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THE LAMAR REGISTER.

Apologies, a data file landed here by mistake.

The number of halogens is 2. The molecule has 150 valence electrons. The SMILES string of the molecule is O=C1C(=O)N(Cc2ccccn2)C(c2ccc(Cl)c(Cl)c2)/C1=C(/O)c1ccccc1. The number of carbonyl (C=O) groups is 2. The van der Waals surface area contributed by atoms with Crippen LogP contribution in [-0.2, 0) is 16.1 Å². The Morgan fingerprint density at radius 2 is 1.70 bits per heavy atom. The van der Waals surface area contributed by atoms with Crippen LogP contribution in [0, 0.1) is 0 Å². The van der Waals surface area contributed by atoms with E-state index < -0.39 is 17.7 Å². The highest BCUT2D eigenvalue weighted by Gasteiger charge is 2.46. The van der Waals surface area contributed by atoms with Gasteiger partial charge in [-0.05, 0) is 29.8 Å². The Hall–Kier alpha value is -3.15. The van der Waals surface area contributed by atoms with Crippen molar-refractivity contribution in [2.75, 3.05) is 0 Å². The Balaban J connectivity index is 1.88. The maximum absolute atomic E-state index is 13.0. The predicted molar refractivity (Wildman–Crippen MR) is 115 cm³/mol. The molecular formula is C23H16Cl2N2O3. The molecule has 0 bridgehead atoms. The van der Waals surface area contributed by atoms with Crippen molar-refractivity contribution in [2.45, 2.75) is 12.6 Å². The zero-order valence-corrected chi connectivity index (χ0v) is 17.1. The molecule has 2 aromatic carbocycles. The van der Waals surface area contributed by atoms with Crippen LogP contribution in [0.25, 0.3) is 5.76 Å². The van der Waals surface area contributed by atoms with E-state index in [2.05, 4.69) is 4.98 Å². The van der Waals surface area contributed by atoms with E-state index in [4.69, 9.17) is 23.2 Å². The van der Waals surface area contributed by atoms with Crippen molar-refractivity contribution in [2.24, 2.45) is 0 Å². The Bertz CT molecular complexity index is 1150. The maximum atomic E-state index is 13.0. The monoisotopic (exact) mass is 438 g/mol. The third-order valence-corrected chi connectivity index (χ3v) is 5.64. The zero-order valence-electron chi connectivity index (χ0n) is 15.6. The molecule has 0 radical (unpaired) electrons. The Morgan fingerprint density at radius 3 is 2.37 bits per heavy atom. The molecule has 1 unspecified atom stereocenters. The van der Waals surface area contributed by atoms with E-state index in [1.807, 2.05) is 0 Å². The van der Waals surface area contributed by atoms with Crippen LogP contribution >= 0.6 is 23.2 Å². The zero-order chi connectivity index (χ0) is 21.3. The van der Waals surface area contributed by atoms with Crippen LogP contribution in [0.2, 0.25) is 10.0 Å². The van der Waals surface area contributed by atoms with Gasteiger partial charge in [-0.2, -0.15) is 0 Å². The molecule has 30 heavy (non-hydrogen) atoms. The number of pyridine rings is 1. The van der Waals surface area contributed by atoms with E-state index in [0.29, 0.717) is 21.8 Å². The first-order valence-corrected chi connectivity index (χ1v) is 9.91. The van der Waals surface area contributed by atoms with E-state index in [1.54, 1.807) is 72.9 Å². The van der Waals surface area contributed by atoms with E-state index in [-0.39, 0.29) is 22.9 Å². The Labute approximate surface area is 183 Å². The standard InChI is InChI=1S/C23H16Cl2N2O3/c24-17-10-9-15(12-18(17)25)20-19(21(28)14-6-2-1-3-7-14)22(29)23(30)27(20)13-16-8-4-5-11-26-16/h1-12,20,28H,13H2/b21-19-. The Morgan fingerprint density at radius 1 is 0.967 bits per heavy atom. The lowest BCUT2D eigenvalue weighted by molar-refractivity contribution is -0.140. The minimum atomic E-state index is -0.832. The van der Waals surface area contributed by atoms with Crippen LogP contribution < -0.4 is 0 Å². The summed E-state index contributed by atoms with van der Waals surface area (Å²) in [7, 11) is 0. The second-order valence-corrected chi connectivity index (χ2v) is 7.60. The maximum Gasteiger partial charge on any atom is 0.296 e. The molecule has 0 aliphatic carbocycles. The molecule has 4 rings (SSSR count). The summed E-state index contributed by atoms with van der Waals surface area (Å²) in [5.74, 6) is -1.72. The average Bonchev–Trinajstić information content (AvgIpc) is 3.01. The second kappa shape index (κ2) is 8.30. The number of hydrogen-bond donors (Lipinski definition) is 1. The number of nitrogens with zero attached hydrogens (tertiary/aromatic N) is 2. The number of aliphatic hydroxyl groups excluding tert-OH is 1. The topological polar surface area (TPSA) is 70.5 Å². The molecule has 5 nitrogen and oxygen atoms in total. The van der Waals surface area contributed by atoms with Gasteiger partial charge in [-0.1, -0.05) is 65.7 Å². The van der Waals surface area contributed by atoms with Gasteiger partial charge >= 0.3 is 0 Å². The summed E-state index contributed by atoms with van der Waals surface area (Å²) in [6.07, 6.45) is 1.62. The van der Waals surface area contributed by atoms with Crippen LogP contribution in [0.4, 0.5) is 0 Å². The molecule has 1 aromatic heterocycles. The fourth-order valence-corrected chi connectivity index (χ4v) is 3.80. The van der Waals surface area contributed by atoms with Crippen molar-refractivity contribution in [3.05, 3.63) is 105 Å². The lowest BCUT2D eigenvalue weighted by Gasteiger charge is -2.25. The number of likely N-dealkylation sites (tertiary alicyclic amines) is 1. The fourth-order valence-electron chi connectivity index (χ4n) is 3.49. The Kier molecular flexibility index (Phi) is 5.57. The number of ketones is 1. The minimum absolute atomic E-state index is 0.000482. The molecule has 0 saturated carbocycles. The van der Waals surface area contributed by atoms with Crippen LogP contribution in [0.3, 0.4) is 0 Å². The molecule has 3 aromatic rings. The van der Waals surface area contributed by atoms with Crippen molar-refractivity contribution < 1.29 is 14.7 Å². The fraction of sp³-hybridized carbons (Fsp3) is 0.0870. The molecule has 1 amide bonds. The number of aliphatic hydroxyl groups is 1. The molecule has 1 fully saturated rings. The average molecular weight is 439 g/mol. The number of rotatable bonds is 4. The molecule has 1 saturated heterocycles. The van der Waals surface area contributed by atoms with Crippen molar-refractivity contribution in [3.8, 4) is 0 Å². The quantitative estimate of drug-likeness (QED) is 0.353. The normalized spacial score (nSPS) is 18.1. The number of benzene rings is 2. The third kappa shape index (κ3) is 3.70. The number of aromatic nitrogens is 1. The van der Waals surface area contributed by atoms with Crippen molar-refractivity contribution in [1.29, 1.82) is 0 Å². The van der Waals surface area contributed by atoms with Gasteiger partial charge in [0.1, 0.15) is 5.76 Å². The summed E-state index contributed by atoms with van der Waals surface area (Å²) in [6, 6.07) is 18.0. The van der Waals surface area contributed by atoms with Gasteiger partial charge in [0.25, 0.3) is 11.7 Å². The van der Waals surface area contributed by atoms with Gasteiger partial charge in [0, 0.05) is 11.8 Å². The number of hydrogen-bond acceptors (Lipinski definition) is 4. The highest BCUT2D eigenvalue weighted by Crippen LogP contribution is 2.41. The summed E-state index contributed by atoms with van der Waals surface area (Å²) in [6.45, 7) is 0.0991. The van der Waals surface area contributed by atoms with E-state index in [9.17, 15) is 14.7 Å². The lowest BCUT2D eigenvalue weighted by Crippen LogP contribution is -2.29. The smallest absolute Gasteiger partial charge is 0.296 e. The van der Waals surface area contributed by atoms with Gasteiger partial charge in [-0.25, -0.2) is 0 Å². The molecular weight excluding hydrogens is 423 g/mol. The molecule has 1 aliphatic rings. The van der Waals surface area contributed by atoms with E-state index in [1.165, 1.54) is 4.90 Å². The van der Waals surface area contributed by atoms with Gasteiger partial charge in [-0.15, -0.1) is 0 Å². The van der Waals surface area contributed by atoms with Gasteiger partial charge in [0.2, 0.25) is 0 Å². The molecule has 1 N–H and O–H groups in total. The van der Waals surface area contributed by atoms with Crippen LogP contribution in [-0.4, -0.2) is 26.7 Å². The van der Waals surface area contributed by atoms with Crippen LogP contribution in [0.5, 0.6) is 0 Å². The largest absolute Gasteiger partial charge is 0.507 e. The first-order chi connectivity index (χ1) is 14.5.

YOLUME HI. W. W. LOUDEN. DRUGGIST City Drug Store SOUTH MAUI STREET. . Colorado. W. 0. LEE. ■m a Fall Stock or Groceries Queenswitre, (ilass- WiBX, LAMPS, MOTIONS ETC. S. Main Srest, Lamar, Colo. #, s- JUtWimn, l>r DIILJ. a Uk?,UZ£i SADDLES, Rf^DliE-S.^aiES' ADD ALL GOODS ID THE SADDLE LI32E. LSPAJHIKp. DO.VE PROMPTLY A*»B AT LOW PRICES. FOLSOM Is a United States Land Office town and is the coming Metropolis of North-Eastern New Mexico. A new town that offers rrliabls and paying Invr.wnent* and splendid opportunities to •ngaga In buslnaaa In a cut surrounded b> a beautiful country on the Great Pan-Handle Route. Sooth of F.mory's Gap In New Mexico, where the elltnate I* delightful and nn abun danr« of gi>od pure water la foond at a depth of 20 feet. Where thousand.* <>f acres of fer tile lands are o|>en to settler* under the Homestead. Pre-emption and Timber i'ultun- law.- Coal of excellent quality hna been discovered within seven mile* of FOLSt'M. and good building stone can be had a quarry adjoining the town. la situated at the commencement of the great rolllsg prairies, of dark loam, for which North eastern New Mexico U noted and which wUI be the finest agricultural country In lie vest and Is famous for Its healthy climate. Those articled with Catarrh. Consumption, Kid My Complaints and^malt rial disease**regain tlielr health here. A U. S. Land Office HAS BEEN ESTABLISHED BY PRESENT CONGRESS RKKSiL’Ksrs «ssst^Jssswss/^^!i^^iSs& ars public lands now open for suUlement. “ -S FOLSOM I- ■ ■ ■ Is an. Eating Station. on the Denver Texas A Fort Worth Railroad, lust 70 miles south of Trinidad anti 70 miles from the Texas* lins KOIJJOM will be the futuru County sent of the eastern part of Colfax county, New Mexico and Is at the Junction of the Rock Island Railroad, with the Texas 1 * Fort Worth’Railroad. FOLSOM Is the cattle feeding station between kort Worth, Texas, and Denvgr, Colorado. Lots are Sold on the Following Terms: creasing their fortunes. F. S. Pcksbt, H. S. Gratz, P- E. Coo,™. President, Vice-President. Treasurer. For farther particular* ad drew • C. C. GOO DALE. Secretary and Manager, Lamar, Colorado. J- E. Ccß.wr, Resident Agent, Folsom, New Mexico. LAMAK, COLOR AIK), SATURDAY, APRIL 13tli, 1889. Washington Letter. (From our Corrcßpo»4eut.) Washington, April 11, ’B9. Since the resignation of Senator Chase the question whether members of Congress ought to have their pay increased, has been a topic of much discussion in Congressional circles, j It is urged in behalf of such a change ; that a man like Mr. Chase cannot af ford to come to Congress. But sup ' pose the salary of a Senator were raised to ten thousand dollars; as has been proposed: could Mr. Chase any better afford to come to Washington? He is a mill-owner and an active business man. When he leaves home his business suffers; and, if the session lasts more than a few weeks, ton thousand dollars are not going to compensate him for his trouble and the loss, direct and indirect, which falls upon him. The full cost jof his excursion into politics caunot he estimated. Any man of first-rate j capacity—any one really filling the measure of the statesmau who figured lin the minds of the framers of the : Constitution as a maker of laws for ; the republic—must be content to I take a part of his compensation in . public life in the honor of being chosen by his fellow-citizens to ad , minister their affairs. The larger ; salary, after we pass the point of what is necessary for the support of a prudent man and his family in re i spectable style in Washington, the ' more a candidate will feel justified ;in spending on his canvass; so tha:, unless carefully guarded, an increase might be merely an incentive to a wr ur*o of money in elections. Whatever conclusion may be reached by Congress, when it come- together this salary tines ion.it is to be hoped that the golTen mean . will be sought, and a stipend bxed which shall neither be so small as to ! bar men out who aro poor only in pocket, nor so large as to enable men of inferior grade to buy their way in more easily than now, by giving them a large prospective estate to : mortgage. One of the most notable figures ' among those who came hero to wit ness the inauguration was Gen. ( George M. Prentiss, of Bethany, Mo. During the mighty war of tho Re j hellion Gen. Prentiss was a prorni nent factor in the struggle on the , Union side, and w r as more than once breveted for bravery on the Bold, reaching tho grade of major general. Since the war his run of luck has not been of tho best, and tho cause of tho General’s yisit here, besides seeing the inauguration, was to ask for the modest favor of postmaster at Bethany, Mo., which pays only s6oo] a year. He went to Gen. Carr, then prominently spoken of as Assistant Postmaster General, stated his case, and was told by Carr that it would never be in his powar to give him the place. lie advised Gen. Prentiss to go and see Secretary Noble, of the Interior Department, who would probably do something for him. Gen. Prentiss did so and Secretary Noble said: “Gen. Prentiss, if I am obliged to turn every official out of my Department and the Department itself inside out, I will do something for you.” Last week found Secre tary Noble true to his word. A com mission was made out appointing Gen. Prentiss a land inspector at $2,000 a year. There is happiness in Bethany, and Gen. Prentiss and his relatives are now eating a feast of continuous joy. There is a quaint little house stand ing under tho east portico of the White House, where all may see it as the pass along from the Treasury side to tho northern porto cochere. It has stood there during tho four years of Mr. Cleveland’s administra tion, almost pathetic in its lonesome and forlorn condition, packed in among boxes and bales and garden ers’ tools of all sorts. It once stood out upon the greensward under an oleander tree and a merry small girl kept it attractive to the people who used to swarm around it. It is the play house and doll-house that Presi dent Arthur had made for little Nellie, his daughter. Little Nellie was a loving sweet child and full of merriment. She was alone in the big White House, except for her Aunt, Mrs. McElroy, and her Swiss nurse. Other little children did not presume to come around to play with the President’s daughter, and, seeing all this, President Arthur, the kind hearted father and splendid gentle man that ho was, devised this scheme to help pass away tho lonesome hours in tho big official household for his daughter. The doll cottage and its pettic and friendly mistr®ss became a “feature of the Administratian,” and many a disappointed politciau who felt cross at President Arthur changed his feel ings when the little misstress of the sub-White House invited him to be introduce! to her doll babies and in spect the parlor, kitchen and cham ber furniture and accept a flower from tie White House flower-beds. Agan there is a baby m the White Ilou-d, and before the four coming years are over the little doll house of Nellie Arthur may again be utilized an 1 take its old place under the olean der tree. L. PRESIDENTIAL PROCLAMATION. OfHoicU Reoognition of t*i© Hundredth. Anniversary ofrtio Oovernment. Washington, April G.—The fol lowing proclamation was issued yes terday afternoon by the President of the United States of America: Executive Mansion } Washington, d. 0., Anril 5, ’B9. $ —WiiKirKAfl. A hundred years have passeiTsi nce * v 'h j our forefathers founded was formal ly organized. at noon !■ *h« -*ot day of April, 1789, in the city oi New York, and in the presence of an assemblage of heroic men, whose patriotic devotion had led the colo urs to victory and independence. George Washington took the oath ot office as Chief Magistrate of the new born Republic. This impressive act was preceded, at 9 o’clock in the morning, iu all the churches of the city by prayer for God’s blessing on the government and its first Pres ident. The centennial of this illustrious event iu our history has been de. dared a general holiday by act of Congress to the end that the people of the whole county may join in com memorative exercises appropriate to the day, and in order that the joy of the occasion may be associated with deep thankfulness in the minds of the people for all our blessings in the past and devout supplication to God tor their gracious continuance in the future, representatives of ro ligious creeds, both Christian and Hebrew, have raemoralized the Gov ernment to designate an hour for prayer and thanksgiving on that day. Now, therefore, I, Benjamin Har rison, President of the United States of America, in responce to this pious and reasonable request, do recom mend that on Tuesday, April 30, at the hour of 9 o’clock in the morning, the people of the entire country re pair to their respective places of di vine worship to implore the fayor of God that the blessings of liberty, prosperity and peace may abide with us as a people, and that Ilis hand may lead us in paths of righteousness and good deeds. In wituesa whereof I have hereun to set my name and caused the seal of the United States of America to bo affixed. Done in the city of Waebiugton on this 4th day of April in the year of our Lord one thousand eight hundred and eighty-nine, and ot the independ ence of the United States the one hundred and thirteenth. By the President, Benj. Harrison, James G. Blaine, Sec’y of State. Governor Cooper, fixes Colorado’s Arbor Day for April 19. It is ex pected that the teachers of all schools in the state will see to it that their pupils observe the day as a legal hol iday and follow out to a certain ex tent the time-honored custom of tree planting: EXECUTIVE PROCLAMATION. Exercising the authority in rao by law vested, and acting in conformity with the spirit of the law passed by tha last General Assembly establish ing third Friday m April as an an nual Arbor Day, which law having been passed without an emergency clause does not.become operative this year in time to secure the results intended, I hereby proclaim Friday, the 10th day of April, 1889, to bo "a legal holiday in all the public schools i of the state; and I enjoin its observ ance upon all school officers and teachers throughout the state accord ing to the spirit and intern of the act passed by the last General Assembly, which act is herewith set forth and adopted as a part of this proclama tion for the information of the peo ple. I earnestly hope to see all citi zens of Colorado participate in the : celebration of a custom at once so beautiful and so useful; and I request all county superintendents through out the state to make reports to the 1 State Forest Commissioner the same as if the act which will hereafter be : the law w'ere now operative. AN ACT TO ESTABLISH ARBOE DAY. Be it enacted by the General As sembly of the state of Colorado: Section I—The third Friday of April of each year shall be set apart and known as “Arbor Day,” to be observed by tha people of this state in the planting of forest trees, for the benefit and adornment of public i grounds, places and ways, and 11 iVm ~i ~iTi Ti"i -nttm 11 n fl r r tik.nga shall be :n harmony wfth jVtH’ general character of the day so es tablished; provided that the actual planting of trees may be done on the day designated, or at such other most convenient time as may best conform to local climatic conditions, such other time to be designated and due notice thereof given by the several county superintendents of schools for their respective counties. Sec. 2. The day, as above des ignated, shall be a holiday in all public schools of the state, and school officers and teachers are re quired to have the schools under their respective charge observe the day by the planting of trees, or other appro priate exercises. See. 3. Annually, at the proper season, the Governor shall issue a proclamation, calling the attention of the people to the provisions of this act, and recommending and enjoying its duo observance. The Superin tendent of Public Instructions and the respective County Superintend ents of schools shall also promote by all proper means the observance of the day; and the said County Super intendents of Schools shall make an nual reports to the State Forest Com missioner of the action taken m this behalf in their respective counties.” Issued from the Executive Office at Denver this 2d day of April, A. D. 1889, under the great seal of the State of Colorado. Job A. Coopee, Governor. Attest: James Rice, Sec’y of State. “Aunt Juno,” said an exasperated wife, “I wish it was a custom for women to trade husbands as it is for men to trade horses.” “Why, my dear?” “Because, if it was, I’d choat some woman dreadfully before sun down.” “Think of that night in November when all Kansas stood with their up turned faces in the pitiless rain hail ing with joy each successive bulletin which seemed to promise victory for Harrison, and then think of a Mis -1 sourian now tulliug Kansas to stand ‘ back.”—Wichita Eagle. NUMBER 44. ROCK ISLAND AHEAD. Tli,® Latest TTiiaag m Tour ist Sleeping Oars. The Rock Island has inaugurated a new feature, which promises to cre ate considerable interest m railway improvement, it being a free tourist car seryice, with nearly all the con veniences of the palace car, includ ing colored porter in attendance, fine hair mattresses, pillows, blankets, soap, etc. When made up for the night, the fourteen sections are par titioned off with sliding paunels, and curtained with heavy damask draper ies. Tables, attachable to the sides of the interior, are provided for each section. The cars are heated by steam, the aisles carpeted, and cus pidors for the cleanliness of the cars, are added. The duties of the porter accompanying each car will be simi lar to those of the palace car service —to look after the wants of the pas senger and see that the car is kept perfectly clean. In one end is the ladies’ lavatory, and in the other, one for gentlemen, which are as nicely appointed and furnished as the most fastidious would desire. The inten tion of the Chicago, Kansas & Ne braska is to furnish these cars free of charge to tourist or excursion par ties when the number of persons is sufficiently large to justify the use of a car or cars. With such accommo dations, and without change, there is no further necessity of a western tour without sleeping accommodations, nor is it necessary to make suck a trip expensive. It is a great induce ment for parties, clubs, or any con siderable number of persons contem plating a trip to tlie Rocky Moun tains, for instance. And, torv Denver Jo Rio Grande has adopted the same scheme, and as the Rock with this route in gYRtom will no doubt be geuerelly adoptecT** by those in search of the pleasure and health-giving regions of our con tinent.—Kansas City Journ&V Grand Excursion to ttx© Arkansas "VeLlloy. On Tuesday, April 16th, an excur sion via the Sauta Fe R. R., for Lamar in the Arkansas Valley will leave the Denver depot at 1:45 p. m. Fare rouud trip only $5 and good for ten (lays. An opportunity will thus be furnished to see that great valley where corn, alfalfa, small grains and all kiuds of fruit can be grown. The great High Lino Canal Company have just decided to make an exten sion under which there are about G,- 000 acres of government land now open for settlement, which are equal to the best lands in the state. The people of Lamar will provide the ex cursionists with a barbecue, and also furnish facilities to examine the country. For further particulars in quire of T. C. Hjbnby, No. 10 Tabor Block, Denver. O. P. Hickman, a ranchman on Rifle, hearing that the legislature had restored the bounty on Mountain lions, started out to kill a few of the pests. He located in a spot where they wero known to frequent and set his traps. His time was very much taken up from that on, and in a short time he had thirteen of the monsters laid out cold, and Monday ho drove into Glcnwood with the thirteen hides on board. There is a largo family of mountain lions still to be exterminated in the same locality.—- New Empire. President Harrison has declared the Oklahoma lands open for settle ment on and after April 22nd at noon. The Government Land Office has been located at Guthrie, Indian Ter ritory, a local point on tho Atchison, Topeka & Santa Fe R. li., where parties contemplating the locating of lands will find all necessary accom modations, such as hotels, convex, ances, out-fils for campiug, full in formation as to the lands etc,